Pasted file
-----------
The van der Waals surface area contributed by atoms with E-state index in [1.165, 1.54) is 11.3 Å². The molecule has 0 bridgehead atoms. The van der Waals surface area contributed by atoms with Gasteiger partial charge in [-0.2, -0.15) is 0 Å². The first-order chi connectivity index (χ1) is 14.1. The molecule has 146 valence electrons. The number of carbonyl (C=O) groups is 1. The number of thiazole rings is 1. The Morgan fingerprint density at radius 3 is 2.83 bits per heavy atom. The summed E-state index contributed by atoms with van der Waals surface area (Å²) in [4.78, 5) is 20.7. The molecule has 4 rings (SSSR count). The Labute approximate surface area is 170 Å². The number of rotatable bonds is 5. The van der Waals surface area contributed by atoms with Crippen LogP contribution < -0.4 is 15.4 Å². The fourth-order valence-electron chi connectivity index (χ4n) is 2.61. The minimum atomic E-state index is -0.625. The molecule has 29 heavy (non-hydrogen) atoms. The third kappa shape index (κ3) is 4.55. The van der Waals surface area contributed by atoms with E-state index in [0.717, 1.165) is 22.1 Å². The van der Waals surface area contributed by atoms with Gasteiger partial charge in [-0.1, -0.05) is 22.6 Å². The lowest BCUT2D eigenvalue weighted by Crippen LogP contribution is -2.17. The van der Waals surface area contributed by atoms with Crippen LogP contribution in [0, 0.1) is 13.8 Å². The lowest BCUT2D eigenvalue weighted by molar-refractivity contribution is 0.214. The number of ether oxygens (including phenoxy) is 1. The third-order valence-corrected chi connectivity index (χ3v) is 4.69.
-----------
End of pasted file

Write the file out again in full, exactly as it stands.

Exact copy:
The van der Waals surface area contributed by atoms with E-state index in [1.165, 1.54) is 11.3 Å². The molecule has 0 bridgehead atoms. The van der Waals surface area contributed by atoms with Gasteiger partial charge in [-0.2, -0.15) is 0 Å². The first-order chi connectivity index (χ1) is 14.1. The molecule has 146 valence electrons. The number of carbonyl (C=O) groups is 1. The number of thiazole rings is 1. The Morgan fingerprint density at radius 3 is 2.83 bits per heavy atom. The summed E-state index contributed by atoms with van der Waals surface area (Å²) in [4.78, 5) is 20.7. The molecule has 4 rings (SSSR count). The Labute approximate surface area is 170 Å². The number of rotatable bonds is 5. The van der Waals surface area contributed by atoms with Crippen LogP contribution < -0.4 is 15.4 Å². The fourth-order valence-electron chi connectivity index (χ4n) is 2.61. The minimum atomic E-state index is -0.625. The molecule has 29 heavy (non-hydrogen) atoms. The third kappa shape index (κ3) is 4.55. The van der Waals surface area contributed by atoms with E-state index in [0.717, 1.165) is 22.1 Å². The van der Waals surface area contributed by atoms with Gasteiger partial charge in [-0.1, -0.05) is 22.6 Å². The lowest BCUT2D eigenvalue weighted by Crippen LogP contribution is -2.17. The van der Waals surface area contributed by atoms with Crippen LogP contribution in [0, 0.1) is 13.8 Å². The lowest BCUT2D eigenvalue weighted by molar-refractivity contribution is 0.214. The number of ether oxygens (including phenoxy) is 1. The third-order valence-corrected chi connectivity index (χ3v) is 4.69.